Saturday, February 09, 2008

3rd Adar Yarzheit of the Aderes

On Shabbos it was the Yarzheit of the Aderes, Rabbi Eliyahu David Rabinowitz Teomim (his initials spell Aderes). I wanted to copy and paste the wikipedia article on him to my blog, but there wasn't an article on him. So I wrote it (mostly lifted from He is one of the few Rabbis who wrote an autobiography (which is out of print now, and I can't even remember what it is called) so I was amazed at how little information there was about him. He was the father in law of Rav Kook, so I would have expected there to be a lot more information about him.

Please add any more biographical information you may have on him both the wikipedia article and to the comments of this blog.

Thank you and Shavua Tov.

Here is the wikipedia article:

Rabbi Eliyahu David Rabinowitz Teomim (1845-1905) was known by his initials as the Aderes (Aderet). He was one of the greatest European Rabbis of the nineteenth century. He is also famous as the father-in-law of Rabbi Abraham Isaac Kook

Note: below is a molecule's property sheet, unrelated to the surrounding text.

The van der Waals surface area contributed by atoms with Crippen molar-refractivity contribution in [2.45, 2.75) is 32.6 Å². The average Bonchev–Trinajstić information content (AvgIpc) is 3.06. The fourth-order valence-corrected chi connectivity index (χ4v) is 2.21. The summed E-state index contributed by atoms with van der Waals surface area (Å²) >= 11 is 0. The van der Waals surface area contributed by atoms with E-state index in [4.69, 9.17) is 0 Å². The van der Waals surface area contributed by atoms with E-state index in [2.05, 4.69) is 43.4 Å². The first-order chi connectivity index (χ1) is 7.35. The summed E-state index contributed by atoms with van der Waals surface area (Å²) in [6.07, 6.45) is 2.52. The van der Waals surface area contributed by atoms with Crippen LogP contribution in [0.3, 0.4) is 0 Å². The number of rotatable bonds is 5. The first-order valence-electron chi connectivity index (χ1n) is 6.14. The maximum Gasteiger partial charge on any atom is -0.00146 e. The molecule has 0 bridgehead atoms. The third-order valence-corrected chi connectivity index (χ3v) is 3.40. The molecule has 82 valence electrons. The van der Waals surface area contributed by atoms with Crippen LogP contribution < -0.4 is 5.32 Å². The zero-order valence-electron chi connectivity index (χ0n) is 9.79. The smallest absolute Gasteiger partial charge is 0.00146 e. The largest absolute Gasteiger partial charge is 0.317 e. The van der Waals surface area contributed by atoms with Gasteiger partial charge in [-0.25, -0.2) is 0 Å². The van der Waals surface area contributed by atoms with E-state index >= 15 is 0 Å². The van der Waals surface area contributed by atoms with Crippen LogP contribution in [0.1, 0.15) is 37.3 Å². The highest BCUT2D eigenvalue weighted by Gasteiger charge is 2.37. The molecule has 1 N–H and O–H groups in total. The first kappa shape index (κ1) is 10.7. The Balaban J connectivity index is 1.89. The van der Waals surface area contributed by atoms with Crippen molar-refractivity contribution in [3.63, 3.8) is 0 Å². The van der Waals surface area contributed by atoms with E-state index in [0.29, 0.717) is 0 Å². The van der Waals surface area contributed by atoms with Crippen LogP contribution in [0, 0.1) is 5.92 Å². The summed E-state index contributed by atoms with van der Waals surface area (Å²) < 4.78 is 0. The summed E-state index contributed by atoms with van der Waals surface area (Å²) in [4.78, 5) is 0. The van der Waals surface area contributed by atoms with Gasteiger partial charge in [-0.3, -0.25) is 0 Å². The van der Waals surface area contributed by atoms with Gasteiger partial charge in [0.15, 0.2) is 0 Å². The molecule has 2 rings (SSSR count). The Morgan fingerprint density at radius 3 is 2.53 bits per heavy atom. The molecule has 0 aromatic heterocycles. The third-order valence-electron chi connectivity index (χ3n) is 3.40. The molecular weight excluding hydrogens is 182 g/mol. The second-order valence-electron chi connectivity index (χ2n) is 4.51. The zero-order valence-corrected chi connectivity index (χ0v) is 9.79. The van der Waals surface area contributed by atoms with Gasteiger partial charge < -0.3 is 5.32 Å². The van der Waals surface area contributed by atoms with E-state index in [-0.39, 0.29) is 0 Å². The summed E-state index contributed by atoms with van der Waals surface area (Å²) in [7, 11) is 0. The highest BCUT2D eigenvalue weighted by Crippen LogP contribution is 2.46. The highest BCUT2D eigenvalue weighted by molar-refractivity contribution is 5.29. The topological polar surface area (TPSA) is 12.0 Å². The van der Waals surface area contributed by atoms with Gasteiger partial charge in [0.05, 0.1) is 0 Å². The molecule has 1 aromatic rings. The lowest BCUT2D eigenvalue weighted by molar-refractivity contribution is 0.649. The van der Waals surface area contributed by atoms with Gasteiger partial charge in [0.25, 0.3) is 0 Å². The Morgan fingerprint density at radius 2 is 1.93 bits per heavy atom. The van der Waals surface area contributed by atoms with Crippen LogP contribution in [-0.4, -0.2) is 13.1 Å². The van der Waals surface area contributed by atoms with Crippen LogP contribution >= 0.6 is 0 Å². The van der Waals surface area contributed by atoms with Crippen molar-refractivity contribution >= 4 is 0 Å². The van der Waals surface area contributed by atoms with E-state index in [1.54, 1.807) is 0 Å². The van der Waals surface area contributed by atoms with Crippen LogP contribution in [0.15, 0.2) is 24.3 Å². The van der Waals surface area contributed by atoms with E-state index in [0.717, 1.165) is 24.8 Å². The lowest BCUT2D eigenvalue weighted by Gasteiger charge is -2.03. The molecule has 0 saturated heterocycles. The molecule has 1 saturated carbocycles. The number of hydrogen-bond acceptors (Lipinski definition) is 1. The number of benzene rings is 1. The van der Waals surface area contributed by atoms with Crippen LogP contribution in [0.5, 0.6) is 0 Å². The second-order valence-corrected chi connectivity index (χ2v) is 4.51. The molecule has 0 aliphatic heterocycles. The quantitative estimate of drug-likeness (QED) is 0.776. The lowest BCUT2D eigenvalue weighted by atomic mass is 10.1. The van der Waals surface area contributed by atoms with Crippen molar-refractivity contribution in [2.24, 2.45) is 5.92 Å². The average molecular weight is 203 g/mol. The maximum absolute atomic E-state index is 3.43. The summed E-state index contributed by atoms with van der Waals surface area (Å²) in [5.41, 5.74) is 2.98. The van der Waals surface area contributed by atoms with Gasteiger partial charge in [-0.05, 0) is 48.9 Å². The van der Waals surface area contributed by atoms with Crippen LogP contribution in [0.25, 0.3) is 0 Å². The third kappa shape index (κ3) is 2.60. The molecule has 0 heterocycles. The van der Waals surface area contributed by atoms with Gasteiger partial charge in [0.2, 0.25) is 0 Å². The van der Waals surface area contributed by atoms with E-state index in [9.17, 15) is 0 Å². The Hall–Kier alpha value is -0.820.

Russian rabbi; born at Pikeln, government of Kovno, June 11 (6th Sivan), 1845. He studied Talmud and rabbinics under his father (who was rabbi successively at Shilel, Rogova, and Vilkomir), and at the age of fifteen had acquired a substantial knowledge of Talmudic and rabbinical literature. In 1873 he was invited to the rabbinate of Panevėžys, in the government of Kovno. After twenty years in that rabbinate he was appointed rabbi of Mir, government of Minsk. In 1901 he was made assistant to Samuel Salant (chief rabbi of the Ashkenazic communities at Jerusalem), whose age precluded his continuing to discharge unassisted the full duties of the rabbinate.

He passed away on 3rd Adar 1905.


Rabinowitz wrote more than 120 books including novellæ on Maimonides' "Yad" (Vilna, 1900), and published also novellæ and glosses on all branches of Talmudic literature in "Ha-Tebunah," "Kebod ha-Lebanon," "Ha-Ẓofeh," "Ha-Maggid," "Keneset Ḥakme Yisrael," "'Iṭṭur Soferim," and "Keneset ha-Gedolah." Many of his novellæ and notes are printed in works to which he gave his approbation.

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